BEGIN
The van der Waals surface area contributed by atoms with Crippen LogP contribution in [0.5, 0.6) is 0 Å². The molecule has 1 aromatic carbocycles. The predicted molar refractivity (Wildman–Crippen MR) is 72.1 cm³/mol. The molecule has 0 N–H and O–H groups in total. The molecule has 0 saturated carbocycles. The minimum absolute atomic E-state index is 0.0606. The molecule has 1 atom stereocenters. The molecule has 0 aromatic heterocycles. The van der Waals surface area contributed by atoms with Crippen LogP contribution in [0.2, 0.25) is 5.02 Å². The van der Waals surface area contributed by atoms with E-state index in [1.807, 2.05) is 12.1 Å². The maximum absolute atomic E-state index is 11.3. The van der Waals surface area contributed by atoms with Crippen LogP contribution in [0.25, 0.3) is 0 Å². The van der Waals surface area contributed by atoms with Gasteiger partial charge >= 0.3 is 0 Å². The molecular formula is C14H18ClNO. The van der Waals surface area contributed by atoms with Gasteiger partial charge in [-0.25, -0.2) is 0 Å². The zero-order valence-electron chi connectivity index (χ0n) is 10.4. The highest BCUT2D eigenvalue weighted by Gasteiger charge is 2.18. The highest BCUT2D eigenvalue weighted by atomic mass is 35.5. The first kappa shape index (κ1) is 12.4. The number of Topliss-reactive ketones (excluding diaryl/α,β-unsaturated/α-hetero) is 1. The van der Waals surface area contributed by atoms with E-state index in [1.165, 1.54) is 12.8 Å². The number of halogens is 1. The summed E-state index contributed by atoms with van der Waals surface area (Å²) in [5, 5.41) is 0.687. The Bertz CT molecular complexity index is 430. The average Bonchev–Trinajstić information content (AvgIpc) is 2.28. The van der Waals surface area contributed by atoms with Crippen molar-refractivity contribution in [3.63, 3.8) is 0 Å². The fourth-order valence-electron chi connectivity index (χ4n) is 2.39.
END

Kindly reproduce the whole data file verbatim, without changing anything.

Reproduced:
The van der Waals surface area contributed by atoms with Crippen LogP contribution in [0.5, 0.6) is 0 Å². The molecule has 1 aromatic carbocycles. The predicted molar refractivity (Wildman–Crippen MR) is 72.1 cm³/mol. The molecule has 0 N–H and O–H groups in total. The molecule has 0 saturated carbocycles. The minimum absolute atomic E-state index is 0.0606. The molecule has 1 atom stereocenters. The molecule has 0 aromatic heterocycles. The van der Waals surface area contributed by atoms with Crippen LogP contribution in [0.2, 0.25) is 5.02 Å². The van der Waals surface area contributed by atoms with E-state index in [1.807, 2.05) is 12.1 Å². The maximum absolute atomic E-state index is 11.3. The van der Waals surface area contributed by atoms with Crippen LogP contribution in [0.25, 0.3) is 0 Å². The van der Waals surface area contributed by atoms with Gasteiger partial charge >= 0.3 is 0 Å². The molecular formula is C14H18ClNO. The van der Waals surface area contributed by atoms with Gasteiger partial charge in [-0.25, -0.2) is 0 Å². The zero-order valence-electron chi connectivity index (χ0n) is 10.4. The highest BCUT2D eigenvalue weighted by Gasteiger charge is 2.18. The highest BCUT2D eigenvalue weighted by atomic mass is 35.5. The first kappa shape index (κ1) is 12.4. The number of Topliss-reactive ketones (excluding diaryl/α,β-unsaturated/α-hetero) is 1. The van der Waals surface area contributed by atoms with E-state index in [1.165, 1.54) is 12.8 Å². The number of halogens is 1. The summed E-state index contributed by atoms with van der Waals surface area (Å²) in [5, 5.41) is 0.687. The Bertz CT molecular complexity index is 430. The average Bonchev–Trinajstić information content (AvgIpc) is 2.28. The van der Waals surface area contributed by atoms with Crippen molar-refractivity contribution in [3.63, 3.8) is 0 Å². The fourth-order valence-electron chi connectivity index (χ4n) is 2.39.